For Mordekhai the Jew was second-in-command to King Achashverosh, and great among the Jews, and accepted by his many brethren (rov ehav),[7] seeking the welfare of his people and speaking peace to all of his descendants. (10:3)


The citation of this verse from the Persian royal book of chronicles at the end of the megilla is intended to lend added validity to the megilla and to the days of Purim. Hence, it is an integral part of the exchange of letters at the end of the megilla. Indeed, this is how the Sages of Eretz Yisrael understood the process according to the Yerushalmi (Megilla 1:5, 70d), as well as in more general terms in the Bavli (Megilla 7a):


Yerushalmi Megilla

Bavli Megilla

Rabbi Simon in the name of Rabbi Yehoshua ben Levi [said]: It is written, “To fulfill this [second] letter of Purim;” what do we learn from [the word] “second?”

… “As it is written: “To fulfill this second letter of Purim.”

… Rabbi Shmuel bar Yehuda said: At first, they established it in Shushan, and then eventually throughout the world.


Rabbi Yirmiyah said in the name of Rabbi Shmuel bar Rav Yitzchak: What did Mordekhai and Esther do? They wrote a letter and sent it to the Sages, saying to them: Do you accept these two days upon yourselves every year?

They said to them: Do we not have sufficient troubles of our own? You want to add further trouble, relating to Haman, for us, too?!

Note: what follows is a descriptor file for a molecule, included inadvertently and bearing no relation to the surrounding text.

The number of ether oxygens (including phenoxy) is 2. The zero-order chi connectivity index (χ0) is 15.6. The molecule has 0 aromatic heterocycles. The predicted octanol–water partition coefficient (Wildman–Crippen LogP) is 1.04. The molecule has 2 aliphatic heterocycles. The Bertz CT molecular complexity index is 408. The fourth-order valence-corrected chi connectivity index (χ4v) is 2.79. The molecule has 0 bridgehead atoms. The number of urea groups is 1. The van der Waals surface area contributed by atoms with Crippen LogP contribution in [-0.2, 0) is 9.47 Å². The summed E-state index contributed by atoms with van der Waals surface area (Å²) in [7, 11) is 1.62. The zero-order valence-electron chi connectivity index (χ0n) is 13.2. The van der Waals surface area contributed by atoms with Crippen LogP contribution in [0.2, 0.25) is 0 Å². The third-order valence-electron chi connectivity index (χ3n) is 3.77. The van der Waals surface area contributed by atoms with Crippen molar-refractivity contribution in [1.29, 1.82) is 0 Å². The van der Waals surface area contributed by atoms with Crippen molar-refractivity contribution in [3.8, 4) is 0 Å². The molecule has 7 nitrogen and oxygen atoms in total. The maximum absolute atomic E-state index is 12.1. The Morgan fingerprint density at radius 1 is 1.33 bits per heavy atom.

They wrote them a second letter, concerning which it is written, “To fulfill this second letter of Purim.”

What was written in it? They said to them: If you are fearful of doing this, behold – it is already written and recorded: “Are they not written in the Book of Chronicles of the Kings of Media and Persia.”

Rabbi Shmuel bar Yehuda said: Esther sent [messengers] to the Sages, [saying]: Establish me [i.e., the festival] for all generations.



They sent to her: You are arousing the hatred of the nations against us.





She sent to them: I am already written in the chronicles of the kings of Media and Persia.

Rabbi Shmuel bar Nachman said in the name of Rabbi Yochanan: Eighty-five elders, among them more than thirty prophets, were anguished over this matter. They said: It is written, “These are the commandments which God commanded Moshe” – these are the commandments that we were commanded by Moshe. Moshe told us: No other prophet in the future can come and tell you new things from now on. And yet Mordekhai and Esther seek to introduce something new for us?


Esther sent to the Sages: Write me for future generations. They sent [back] to her: “Have I not written for you, ‘three’ (Mishlei 22:20) – ‘three’ and not ‘four’.”[8]

They did not move from there, continuing to argue the matter until the Holy One, blessed be He, illuminated their eyes and they found [allusions to] it written in the Torah and in the Prophets and in the Writings. As it is written, “God said to Moshe: Write this as a remembrance in a book… [for I shall surely wipe out the memory of Amalek from under the heavens].” “This” – [hints to] Torah, as it is written, “And this is the Torah which Moshe placed before Bnei Yisrael.” “Remembrance” – [hints to] the Prophets [as it is written,]: “And a book of remembrance was written before him, for those who fear God…” “In a book” – this hints to the Writings: “And Esther’s word confirmed these matters of Purim, and it was written in a book.”